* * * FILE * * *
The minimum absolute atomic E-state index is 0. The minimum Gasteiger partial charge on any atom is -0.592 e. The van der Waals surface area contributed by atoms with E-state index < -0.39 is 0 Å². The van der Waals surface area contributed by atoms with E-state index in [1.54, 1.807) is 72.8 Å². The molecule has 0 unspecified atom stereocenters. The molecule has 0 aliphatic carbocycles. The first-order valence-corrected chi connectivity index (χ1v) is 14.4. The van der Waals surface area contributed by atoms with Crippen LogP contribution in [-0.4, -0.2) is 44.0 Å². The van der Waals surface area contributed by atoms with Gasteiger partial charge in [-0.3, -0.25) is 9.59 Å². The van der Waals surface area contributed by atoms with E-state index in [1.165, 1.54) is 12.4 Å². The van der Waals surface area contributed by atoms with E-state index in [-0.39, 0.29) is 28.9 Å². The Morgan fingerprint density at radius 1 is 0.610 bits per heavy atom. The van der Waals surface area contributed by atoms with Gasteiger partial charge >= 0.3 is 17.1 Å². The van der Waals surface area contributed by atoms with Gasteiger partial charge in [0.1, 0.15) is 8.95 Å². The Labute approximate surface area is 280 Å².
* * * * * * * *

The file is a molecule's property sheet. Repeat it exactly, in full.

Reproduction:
The minimum absolute atomic E-state index is 0. The minimum Gasteiger partial charge on any atom is -0.592 e. The van der Waals surface area contributed by atoms with E-state index < -0.39 is 0 Å². The van der Waals surface area contributed by atoms with E-state index in [1.54, 1.807) is 72.8 Å². The molecule has 0 unspecified atom stereocenters. The molecule has 0 aliphatic carbocycles. The first-order valence-corrected chi connectivity index (χ1v) is 14.4. The van der Waals surface area contributed by atoms with Crippen LogP contribution in [-0.4, -0.2) is 44.0 Å². The van der Waals surface area contributed by atoms with Gasteiger partial charge in [-0.3, -0.25) is 9.59 Å². The van der Waals surface area contributed by atoms with E-state index in [1.165, 1.54) is 12.4 Å². The van der Waals surface area contributed by atoms with E-state index in [-0.39, 0.29) is 28.9 Å². The Morgan fingerprint density at radius 1 is 0.610 bits per heavy atom. The van der Waals surface area contributed by atoms with Gasteiger partial charge >= 0.3 is 17.1 Å². The van der Waals surface area contributed by atoms with Gasteiger partial charge in [0.1, 0.15) is 8.95 Å². The Labute approximate surface area is 280 Å².